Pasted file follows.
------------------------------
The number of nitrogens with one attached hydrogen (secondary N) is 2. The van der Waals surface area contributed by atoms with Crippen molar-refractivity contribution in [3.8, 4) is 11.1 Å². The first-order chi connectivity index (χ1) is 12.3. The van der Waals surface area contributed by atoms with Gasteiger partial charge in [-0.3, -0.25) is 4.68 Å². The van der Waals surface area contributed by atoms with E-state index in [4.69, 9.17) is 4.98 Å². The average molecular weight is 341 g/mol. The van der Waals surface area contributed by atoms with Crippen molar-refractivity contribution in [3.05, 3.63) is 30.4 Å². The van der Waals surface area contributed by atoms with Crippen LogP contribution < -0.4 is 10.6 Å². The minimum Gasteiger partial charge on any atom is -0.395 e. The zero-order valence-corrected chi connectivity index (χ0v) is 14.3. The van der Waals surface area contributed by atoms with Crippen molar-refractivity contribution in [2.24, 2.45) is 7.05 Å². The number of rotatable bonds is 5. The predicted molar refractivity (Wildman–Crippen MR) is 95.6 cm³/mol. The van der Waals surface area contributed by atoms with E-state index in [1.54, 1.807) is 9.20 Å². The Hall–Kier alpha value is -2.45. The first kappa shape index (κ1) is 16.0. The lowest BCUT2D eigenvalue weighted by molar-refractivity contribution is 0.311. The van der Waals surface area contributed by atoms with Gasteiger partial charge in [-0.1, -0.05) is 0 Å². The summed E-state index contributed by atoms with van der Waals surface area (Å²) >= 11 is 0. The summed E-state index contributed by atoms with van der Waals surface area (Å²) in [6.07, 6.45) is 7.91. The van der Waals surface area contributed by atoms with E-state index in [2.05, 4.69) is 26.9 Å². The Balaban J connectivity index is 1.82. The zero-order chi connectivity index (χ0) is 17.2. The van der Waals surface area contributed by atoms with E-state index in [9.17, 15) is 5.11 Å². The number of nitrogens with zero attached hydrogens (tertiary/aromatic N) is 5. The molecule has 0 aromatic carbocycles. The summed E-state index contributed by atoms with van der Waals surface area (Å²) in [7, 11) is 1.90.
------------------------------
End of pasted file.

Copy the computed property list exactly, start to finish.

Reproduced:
The number of nitrogens with one attached hydrogen (secondary N) is 2. The van der Waals surface area contributed by atoms with Crippen molar-refractivity contribution in [3.8, 4) is 11.1 Å². The first-order chi connectivity index (χ1) is 12.3. The van der Waals surface area contributed by atoms with Gasteiger partial charge in [-0.3, -0.25) is 4.68 Å². The van der Waals surface area contributed by atoms with E-state index in [4.69, 9.17) is 4.98 Å². The average molecular weight is 341 g/mol. The van der Waals surface area contributed by atoms with Crippen molar-refractivity contribution in [3.05, 3.63) is 30.4 Å². The van der Waals surface area contributed by atoms with Crippen LogP contribution < -0.4 is 10.6 Å². The minimum Gasteiger partial charge on any atom is -0.395 e. The zero-order valence-corrected chi connectivity index (χ0v) is 14.3. The van der Waals surface area contributed by atoms with Crippen molar-refractivity contribution in [2.24, 2.45) is 7.05 Å². The number of rotatable bonds is 5. The predicted molar refractivity (Wildman–Crippen MR) is 95.6 cm³/mol. The van der Waals surface area contributed by atoms with E-state index in [1.54, 1.807) is 9.20 Å². The Hall–Kier alpha value is -2.45. The first kappa shape index (κ1) is 16.0. The lowest BCUT2D eigenvalue weighted by molar-refractivity contribution is 0.311. The van der Waals surface area contributed by atoms with Gasteiger partial charge in [-0.1, -0.05) is 0 Å². The summed E-state index contributed by atoms with van der Waals surface area (Å²) >= 11 is 0. The summed E-state index contributed by atoms with van der Waals surface area (Å²) in [6.07, 6.45) is 7.91. The van der Waals surface area contributed by atoms with E-state index in [2.05, 4.69) is 26.9 Å². The Balaban J connectivity index is 1.82. The zero-order chi connectivity index (χ0) is 17.2. The van der Waals surface area contributed by atoms with E-state index in [9.17, 15) is 5.11 Å². The number of nitrogens with zero attached hydrogens (tertiary/aromatic N) is 5. The molecule has 0 aromatic carbocycles. The summed E-state index contributed by atoms with van der Waals surface area (Å²) in [7, 11) is 1.90.